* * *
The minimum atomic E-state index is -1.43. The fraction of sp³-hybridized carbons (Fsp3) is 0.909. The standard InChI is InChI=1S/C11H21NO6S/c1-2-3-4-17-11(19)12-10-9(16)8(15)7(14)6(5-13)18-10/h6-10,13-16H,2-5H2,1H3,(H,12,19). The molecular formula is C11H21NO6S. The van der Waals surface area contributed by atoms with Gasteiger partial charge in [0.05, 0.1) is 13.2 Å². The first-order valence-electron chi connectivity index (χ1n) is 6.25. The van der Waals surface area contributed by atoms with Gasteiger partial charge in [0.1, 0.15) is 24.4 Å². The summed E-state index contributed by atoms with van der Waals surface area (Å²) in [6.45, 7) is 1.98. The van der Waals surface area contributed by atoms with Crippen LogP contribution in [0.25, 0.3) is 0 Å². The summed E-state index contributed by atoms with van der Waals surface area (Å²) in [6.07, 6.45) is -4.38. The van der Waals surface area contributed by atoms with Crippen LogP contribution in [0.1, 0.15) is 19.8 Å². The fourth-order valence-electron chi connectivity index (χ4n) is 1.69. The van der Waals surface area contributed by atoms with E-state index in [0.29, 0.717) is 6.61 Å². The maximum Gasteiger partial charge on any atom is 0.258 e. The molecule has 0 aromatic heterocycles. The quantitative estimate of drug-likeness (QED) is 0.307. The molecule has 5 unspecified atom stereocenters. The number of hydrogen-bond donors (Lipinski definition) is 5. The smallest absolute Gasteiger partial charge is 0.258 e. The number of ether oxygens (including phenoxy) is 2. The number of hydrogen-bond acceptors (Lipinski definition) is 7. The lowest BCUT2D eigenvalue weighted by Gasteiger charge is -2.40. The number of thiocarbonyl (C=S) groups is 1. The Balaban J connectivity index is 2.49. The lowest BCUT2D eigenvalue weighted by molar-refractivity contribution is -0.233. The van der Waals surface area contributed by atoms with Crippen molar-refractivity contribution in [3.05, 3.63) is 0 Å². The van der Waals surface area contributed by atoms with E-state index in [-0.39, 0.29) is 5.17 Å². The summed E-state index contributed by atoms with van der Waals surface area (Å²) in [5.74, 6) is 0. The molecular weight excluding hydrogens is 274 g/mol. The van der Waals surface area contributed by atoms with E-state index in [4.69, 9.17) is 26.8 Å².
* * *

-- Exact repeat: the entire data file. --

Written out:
The minimum atomic E-state index is -1.43. The fraction of sp³-hybridized carbons (Fsp3) is 0.909. The standard InChI is InChI=1S/C11H21NO6S/c1-2-3-4-17-11(19)12-10-9(16)8(15)7(14)6(5-13)18-10/h6-10,13-16H,2-5H2,1H3,(H,12,19). The molecular formula is C11H21NO6S. The van der Waals surface area contributed by atoms with Gasteiger partial charge in [0.05, 0.1) is 13.2 Å². The first-order valence-electron chi connectivity index (χ1n) is 6.25. The van der Waals surface area contributed by atoms with Gasteiger partial charge in [0.1, 0.15) is 24.4 Å². The summed E-state index contributed by atoms with van der Waals surface area (Å²) in [6.45, 7) is 1.98. The van der Waals surface area contributed by atoms with Crippen LogP contribution in [0.25, 0.3) is 0 Å². The summed E-state index contributed by atoms with van der Waals surface area (Å²) in [6.07, 6.45) is -4.38. The van der Waals surface area contributed by atoms with Crippen LogP contribution in [0.1, 0.15) is 19.8 Å². The fourth-order valence-electron chi connectivity index (χ4n) is 1.69. The van der Waals surface area contributed by atoms with E-state index in [0.29, 0.717) is 6.61 Å². The maximum Gasteiger partial charge on any atom is 0.258 e. The molecule has 0 aromatic heterocycles. The quantitative estimate of drug-likeness (QED) is 0.307. The molecule has 5 unspecified atom stereocenters. The number of hydrogen-bond donors (Lipinski definition) is 5. The smallest absolute Gasteiger partial charge is 0.258 e. The number of ether oxygens (including phenoxy) is 2. The number of hydrogen-bond acceptors (Lipinski definition) is 7. The lowest BCUT2D eigenvalue weighted by Gasteiger charge is -2.40. The number of thiocarbonyl (C=S) groups is 1. The Balaban J connectivity index is 2.49. The lowest BCUT2D eigenvalue weighted by molar-refractivity contribution is -0.233. The van der Waals surface area contributed by atoms with Crippen molar-refractivity contribution in [3.05, 3.63) is 0 Å². The van der Waals surface area contributed by atoms with E-state index in [-0.39, 0.29) is 5.17 Å². The summed E-state index contributed by atoms with van der Waals surface area (Å²) in [5.74, 6) is 0. The molecular weight excluding hydrogens is 274 g/mol. The van der Waals surface area contributed by atoms with E-state index in [4.69, 9.17) is 26.8 Å².